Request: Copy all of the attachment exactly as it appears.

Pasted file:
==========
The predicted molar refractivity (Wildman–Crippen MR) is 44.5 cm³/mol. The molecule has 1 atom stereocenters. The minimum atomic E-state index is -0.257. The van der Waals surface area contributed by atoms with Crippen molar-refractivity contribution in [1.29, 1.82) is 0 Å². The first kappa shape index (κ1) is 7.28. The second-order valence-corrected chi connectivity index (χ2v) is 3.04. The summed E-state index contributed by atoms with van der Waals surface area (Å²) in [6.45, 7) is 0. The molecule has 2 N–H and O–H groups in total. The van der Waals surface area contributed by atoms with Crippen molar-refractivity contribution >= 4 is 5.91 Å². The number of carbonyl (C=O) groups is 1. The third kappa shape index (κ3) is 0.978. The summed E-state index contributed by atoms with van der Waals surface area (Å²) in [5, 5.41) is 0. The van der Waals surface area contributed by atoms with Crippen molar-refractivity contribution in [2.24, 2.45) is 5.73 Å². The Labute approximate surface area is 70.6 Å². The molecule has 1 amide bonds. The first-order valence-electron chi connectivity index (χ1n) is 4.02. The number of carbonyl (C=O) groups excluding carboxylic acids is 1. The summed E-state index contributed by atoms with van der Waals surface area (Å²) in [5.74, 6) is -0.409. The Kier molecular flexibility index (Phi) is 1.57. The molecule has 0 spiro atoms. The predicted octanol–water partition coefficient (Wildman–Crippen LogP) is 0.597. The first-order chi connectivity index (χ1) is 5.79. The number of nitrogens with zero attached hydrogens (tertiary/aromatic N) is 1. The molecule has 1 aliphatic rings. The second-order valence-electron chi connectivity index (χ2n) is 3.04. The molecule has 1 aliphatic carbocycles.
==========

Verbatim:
The predicted molar refractivity (Wildman–Crippen MR) is 44.5 cm³/mol. The molecule has 1 atom stereocenters. The minimum atomic E-state index is -0.257. The van der Waals surface area contributed by atoms with Crippen molar-refractivity contribution in [1.29, 1.82) is 0 Å². The first kappa shape index (κ1) is 7.28. The second-order valence-corrected chi connectivity index (χ2v) is 3.04. The summed E-state index contributed by atoms with van der Waals surface area (Å²) in [6.45, 7) is 0. The molecule has 2 N–H and O–H groups in total. The van der Waals surface area contributed by atoms with Crippen molar-refractivity contribution >= 4 is 5.91 Å². The number of carbonyl (C=O) groups is 1. The third kappa shape index (κ3) is 0.978. The summed E-state index contributed by atoms with van der Waals surface area (Å²) in [5, 5.41) is 0. The van der Waals surface area contributed by atoms with Crippen molar-refractivity contribution in [2.24, 2.45) is 5.73 Å². The Labute approximate surface area is 70.6 Å². The molecule has 1 amide bonds. The first-order valence-electron chi connectivity index (χ1n) is 4.02. The number of carbonyl (C=O) groups excluding carboxylic acids is 1. The summed E-state index contributed by atoms with van der Waals surface area (Å²) in [5.74, 6) is -0.409. The Kier molecular flexibility index (Phi) is 1.57. The molecule has 0 spiro atoms. The predicted octanol–water partition coefficient (Wildman–Crippen LogP) is 0.597. The first-order chi connectivity index (χ1) is 5.79. The number of nitrogens with zero attached hydrogens (tertiary/aromatic N) is 1. The molecule has 1 aliphatic rings. The second-order valence-electron chi connectivity index (χ2n) is 3.04. The molecule has 1 aliphatic carbocycles.